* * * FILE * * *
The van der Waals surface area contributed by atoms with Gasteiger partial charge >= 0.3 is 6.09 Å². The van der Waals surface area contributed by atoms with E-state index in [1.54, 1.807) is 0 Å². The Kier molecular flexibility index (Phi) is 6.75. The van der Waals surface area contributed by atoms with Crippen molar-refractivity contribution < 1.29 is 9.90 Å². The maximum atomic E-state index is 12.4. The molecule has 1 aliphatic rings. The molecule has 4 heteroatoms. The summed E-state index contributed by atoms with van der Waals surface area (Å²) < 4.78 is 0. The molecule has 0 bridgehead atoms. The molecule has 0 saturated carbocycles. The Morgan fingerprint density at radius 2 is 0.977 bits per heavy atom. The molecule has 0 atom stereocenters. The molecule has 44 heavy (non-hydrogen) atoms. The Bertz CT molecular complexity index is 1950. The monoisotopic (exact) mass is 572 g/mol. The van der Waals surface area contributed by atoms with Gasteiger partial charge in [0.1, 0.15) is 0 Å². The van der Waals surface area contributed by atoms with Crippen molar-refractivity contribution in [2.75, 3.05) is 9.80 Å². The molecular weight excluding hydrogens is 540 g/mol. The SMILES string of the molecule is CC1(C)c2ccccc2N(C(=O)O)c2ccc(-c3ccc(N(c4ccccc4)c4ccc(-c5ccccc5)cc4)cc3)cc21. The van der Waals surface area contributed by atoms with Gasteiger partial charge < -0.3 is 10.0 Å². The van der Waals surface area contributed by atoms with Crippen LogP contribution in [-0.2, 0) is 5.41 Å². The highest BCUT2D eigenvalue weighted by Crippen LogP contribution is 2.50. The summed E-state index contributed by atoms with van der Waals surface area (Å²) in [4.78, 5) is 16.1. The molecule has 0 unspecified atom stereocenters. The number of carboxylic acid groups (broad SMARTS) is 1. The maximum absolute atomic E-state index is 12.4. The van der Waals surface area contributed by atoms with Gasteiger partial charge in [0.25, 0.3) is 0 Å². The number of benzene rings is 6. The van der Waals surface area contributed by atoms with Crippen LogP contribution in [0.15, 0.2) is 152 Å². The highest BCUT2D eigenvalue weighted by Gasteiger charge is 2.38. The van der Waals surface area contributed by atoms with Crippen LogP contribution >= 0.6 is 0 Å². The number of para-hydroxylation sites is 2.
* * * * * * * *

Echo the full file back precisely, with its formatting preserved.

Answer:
The van der Waals surface area contributed by atoms with Gasteiger partial charge >= 0.3 is 6.09 Å². The van der Waals surface area contributed by atoms with E-state index in [1.54, 1.807) is 0 Å². The Kier molecular flexibility index (Phi) is 6.75. The van der Waals surface area contributed by atoms with Crippen molar-refractivity contribution < 1.29 is 9.90 Å². The maximum atomic E-state index is 12.4. The molecule has 1 aliphatic rings. The molecule has 4 heteroatoms. The summed E-state index contributed by atoms with van der Waals surface area (Å²) < 4.78 is 0. The molecule has 0 bridgehead atoms. The molecule has 0 saturated carbocycles. The Morgan fingerprint density at radius 2 is 0.977 bits per heavy atom. The molecule has 0 atom stereocenters. The molecule has 44 heavy (non-hydrogen) atoms. The Bertz CT molecular complexity index is 1950. The monoisotopic (exact) mass is 572 g/mol. The van der Waals surface area contributed by atoms with Gasteiger partial charge in [0.1, 0.15) is 0 Å². The van der Waals surface area contributed by atoms with Crippen molar-refractivity contribution in [2.75, 3.05) is 9.80 Å². The molecular weight excluding hydrogens is 540 g/mol. The SMILES string of the molecule is CC1(C)c2ccccc2N(C(=O)O)c2ccc(-c3ccc(N(c4ccccc4)c4ccc(-c5ccccc5)cc4)cc3)cc21. The van der Waals surface area contributed by atoms with Gasteiger partial charge < -0.3 is 10.0 Å². The van der Waals surface area contributed by atoms with Crippen LogP contribution in [-0.2, 0) is 5.41 Å². The highest BCUT2D eigenvalue weighted by Crippen LogP contribution is 2.50. The summed E-state index contributed by atoms with van der Waals surface area (Å²) in [4.78, 5) is 16.1. The molecule has 0 unspecified atom stereocenters. The number of carboxylic acid groups (broad SMARTS) is 1. The maximum absolute atomic E-state index is 12.4. The van der Waals surface area contributed by atoms with Gasteiger partial charge in [0.25, 0.3) is 0 Å². The number of benzene rings is 6. The van der Waals surface area contributed by atoms with Crippen LogP contribution in [0.15, 0.2) is 152 Å². The highest BCUT2D eigenvalue weighted by Gasteiger charge is 2.38. The van der Waals surface area contributed by atoms with Crippen LogP contribution >= 0.6 is 0 Å². The number of para-hydroxylation sites is 2.